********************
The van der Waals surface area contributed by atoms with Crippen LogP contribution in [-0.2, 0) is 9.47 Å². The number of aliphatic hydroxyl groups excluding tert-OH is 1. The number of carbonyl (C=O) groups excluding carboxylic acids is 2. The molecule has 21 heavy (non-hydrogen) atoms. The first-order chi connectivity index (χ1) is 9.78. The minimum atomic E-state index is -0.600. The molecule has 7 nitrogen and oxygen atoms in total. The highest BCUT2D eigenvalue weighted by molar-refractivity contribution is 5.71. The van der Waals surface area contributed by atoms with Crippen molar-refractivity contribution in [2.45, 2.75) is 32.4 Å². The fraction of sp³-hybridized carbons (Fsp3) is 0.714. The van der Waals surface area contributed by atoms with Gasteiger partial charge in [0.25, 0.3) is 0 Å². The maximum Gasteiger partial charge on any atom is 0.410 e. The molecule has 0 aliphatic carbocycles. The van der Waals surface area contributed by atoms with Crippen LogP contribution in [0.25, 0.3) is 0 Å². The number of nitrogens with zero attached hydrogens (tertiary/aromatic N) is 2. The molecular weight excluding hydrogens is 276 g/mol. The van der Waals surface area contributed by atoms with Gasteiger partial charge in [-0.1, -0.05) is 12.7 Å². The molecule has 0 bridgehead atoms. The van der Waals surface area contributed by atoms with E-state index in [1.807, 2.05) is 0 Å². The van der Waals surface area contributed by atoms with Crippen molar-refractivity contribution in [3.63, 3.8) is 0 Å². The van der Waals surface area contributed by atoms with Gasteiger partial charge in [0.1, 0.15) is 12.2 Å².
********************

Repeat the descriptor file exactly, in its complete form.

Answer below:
The van der Waals surface area contributed by atoms with Crippen LogP contribution in [-0.2, 0) is 9.47 Å². The number of aliphatic hydroxyl groups excluding tert-OH is 1. The number of carbonyl (C=O) groups excluding carboxylic acids is 2. The molecule has 21 heavy (non-hydrogen) atoms. The first-order chi connectivity index (χ1) is 9.78. The minimum atomic E-state index is -0.600. The molecule has 7 nitrogen and oxygen atoms in total. The highest BCUT2D eigenvalue weighted by molar-refractivity contribution is 5.71. The van der Waals surface area contributed by atoms with Crippen molar-refractivity contribution in [2.45, 2.75) is 32.4 Å². The fraction of sp³-hybridized carbons (Fsp3) is 0.714. The van der Waals surface area contributed by atoms with Gasteiger partial charge in [0.25, 0.3) is 0 Å². The maximum Gasteiger partial charge on any atom is 0.410 e. The molecule has 0 aliphatic carbocycles. The van der Waals surface area contributed by atoms with Crippen LogP contribution in [0.25, 0.3) is 0 Å². The number of nitrogens with zero attached hydrogens (tertiary/aromatic N) is 2. The molecular weight excluding hydrogens is 276 g/mol. The van der Waals surface area contributed by atoms with Gasteiger partial charge in [-0.1, -0.05) is 12.7 Å². The molecule has 0 bridgehead atoms. The van der Waals surface area contributed by atoms with E-state index in [1.807, 2.05) is 0 Å². The van der Waals surface area contributed by atoms with Crippen molar-refractivity contribution in [3.63, 3.8) is 0 Å². The van der Waals surface area contributed by atoms with Gasteiger partial charge in [0.1, 0.15) is 12.2 Å².